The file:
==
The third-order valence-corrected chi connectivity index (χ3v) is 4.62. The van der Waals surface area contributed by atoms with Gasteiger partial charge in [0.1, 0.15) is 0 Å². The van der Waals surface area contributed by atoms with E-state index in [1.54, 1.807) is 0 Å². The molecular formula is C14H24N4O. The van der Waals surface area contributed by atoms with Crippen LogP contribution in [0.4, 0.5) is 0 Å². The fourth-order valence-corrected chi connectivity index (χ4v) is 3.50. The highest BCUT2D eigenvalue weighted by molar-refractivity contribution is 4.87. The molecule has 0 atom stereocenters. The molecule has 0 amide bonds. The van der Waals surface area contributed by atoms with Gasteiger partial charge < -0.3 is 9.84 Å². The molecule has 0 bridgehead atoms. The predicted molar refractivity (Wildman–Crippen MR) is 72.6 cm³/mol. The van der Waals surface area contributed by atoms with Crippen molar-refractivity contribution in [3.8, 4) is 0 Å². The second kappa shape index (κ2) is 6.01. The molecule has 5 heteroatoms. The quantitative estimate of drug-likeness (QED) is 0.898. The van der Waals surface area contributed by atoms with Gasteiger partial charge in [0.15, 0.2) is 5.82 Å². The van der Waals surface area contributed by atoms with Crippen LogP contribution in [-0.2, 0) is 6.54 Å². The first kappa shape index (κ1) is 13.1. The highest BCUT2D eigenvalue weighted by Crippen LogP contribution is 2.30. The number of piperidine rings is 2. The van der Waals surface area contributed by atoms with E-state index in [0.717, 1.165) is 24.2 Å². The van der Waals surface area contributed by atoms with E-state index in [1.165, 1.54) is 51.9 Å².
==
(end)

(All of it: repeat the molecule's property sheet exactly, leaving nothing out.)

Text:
The third-order valence-corrected chi connectivity index (χ3v) is 4.62. The van der Waals surface area contributed by atoms with Gasteiger partial charge in [0.1, 0.15) is 0 Å². The van der Waals surface area contributed by atoms with E-state index in [1.54, 1.807) is 0 Å². The molecular formula is C14H24N4O. The van der Waals surface area contributed by atoms with Crippen LogP contribution in [0.4, 0.5) is 0 Å². The fourth-order valence-corrected chi connectivity index (χ4v) is 3.50. The highest BCUT2D eigenvalue weighted by molar-refractivity contribution is 4.87. The molecule has 0 atom stereocenters. The molecule has 0 amide bonds. The van der Waals surface area contributed by atoms with Gasteiger partial charge < -0.3 is 9.84 Å². The molecule has 0 bridgehead atoms. The predicted molar refractivity (Wildman–Crippen MR) is 72.6 cm³/mol. The van der Waals surface area contributed by atoms with Crippen molar-refractivity contribution in [3.8, 4) is 0 Å². The second kappa shape index (κ2) is 6.01. The molecule has 5 heteroatoms. The quantitative estimate of drug-likeness (QED) is 0.898. The van der Waals surface area contributed by atoms with Gasteiger partial charge in [0.15, 0.2) is 5.82 Å². The van der Waals surface area contributed by atoms with Crippen LogP contribution in [-0.2, 0) is 6.54 Å². The first kappa shape index (κ1) is 13.1. The highest BCUT2D eigenvalue weighted by Crippen LogP contribution is 2.30. The number of piperidine rings is 2. The van der Waals surface area contributed by atoms with E-state index in [0.717, 1.165) is 24.2 Å². The van der Waals surface area contributed by atoms with E-state index in [1.165, 1.54) is 51.9 Å².